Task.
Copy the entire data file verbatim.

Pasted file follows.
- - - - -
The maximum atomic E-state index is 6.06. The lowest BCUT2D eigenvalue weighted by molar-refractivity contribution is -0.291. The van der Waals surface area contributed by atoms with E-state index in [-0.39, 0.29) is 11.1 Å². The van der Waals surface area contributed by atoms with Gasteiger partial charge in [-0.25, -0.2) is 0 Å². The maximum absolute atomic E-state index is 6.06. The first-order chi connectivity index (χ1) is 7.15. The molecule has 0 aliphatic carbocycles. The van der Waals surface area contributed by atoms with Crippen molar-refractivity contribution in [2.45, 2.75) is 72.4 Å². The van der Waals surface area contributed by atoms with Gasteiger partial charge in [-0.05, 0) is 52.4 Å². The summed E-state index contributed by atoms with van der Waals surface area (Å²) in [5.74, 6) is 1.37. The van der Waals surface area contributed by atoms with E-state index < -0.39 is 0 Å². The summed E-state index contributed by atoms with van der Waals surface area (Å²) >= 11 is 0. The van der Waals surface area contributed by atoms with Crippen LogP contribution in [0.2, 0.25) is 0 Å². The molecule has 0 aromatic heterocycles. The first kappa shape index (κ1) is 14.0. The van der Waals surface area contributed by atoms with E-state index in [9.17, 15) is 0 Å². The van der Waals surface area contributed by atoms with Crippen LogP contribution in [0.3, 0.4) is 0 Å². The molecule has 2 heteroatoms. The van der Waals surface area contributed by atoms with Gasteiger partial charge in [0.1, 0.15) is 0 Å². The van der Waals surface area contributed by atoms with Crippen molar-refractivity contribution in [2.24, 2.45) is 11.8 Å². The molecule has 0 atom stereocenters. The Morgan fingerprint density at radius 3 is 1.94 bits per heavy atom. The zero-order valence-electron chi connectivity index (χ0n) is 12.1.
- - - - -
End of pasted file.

The maximum atomic E-state index is 6.06. The lowest BCUT2D eigenvalue weighted by molar-refractivity contribution is -0.291. The van der Waals surface area contributed by atoms with E-state index in [-0.39, 0.29) is 11.1 Å². The van der Waals surface area contributed by atoms with Gasteiger partial charge in [-0.25, -0.2) is 0 Å². The maximum absolute atomic E-state index is 6.06. The first-order chi connectivity index (χ1) is 7.15. The molecule has 0 aliphatic carbocycles. The van der Waals surface area contributed by atoms with Crippen molar-refractivity contribution in [2.45, 2.75) is 72.4 Å². The van der Waals surface area contributed by atoms with Gasteiger partial charge in [-0.05, 0) is 52.4 Å². The summed E-state index contributed by atoms with van der Waals surface area (Å²) in [5.74, 6) is 1.37. The van der Waals surface area contributed by atoms with E-state index < -0.39 is 0 Å². The summed E-state index contributed by atoms with van der Waals surface area (Å²) >= 11 is 0. The van der Waals surface area contributed by atoms with Crippen LogP contribution in [0.2, 0.25) is 0 Å². The molecule has 0 aromatic heterocycles. The first kappa shape index (κ1) is 14.0. The van der Waals surface area contributed by atoms with E-state index in [9.17, 15) is 0 Å². The van der Waals surface area contributed by atoms with Crippen LogP contribution in [0.3, 0.4) is 0 Å². The molecule has 2 heteroatoms. The van der Waals surface area contributed by atoms with Gasteiger partial charge in [0.1, 0.15) is 0 Å². The van der Waals surface area contributed by atoms with Crippen molar-refractivity contribution in [2.24, 2.45) is 11.8 Å². The molecule has 0 atom stereocenters. The Morgan fingerprint density at radius 3 is 1.94 bits per heavy atom. The zero-order valence-electron chi connectivity index (χ0n) is 12.1.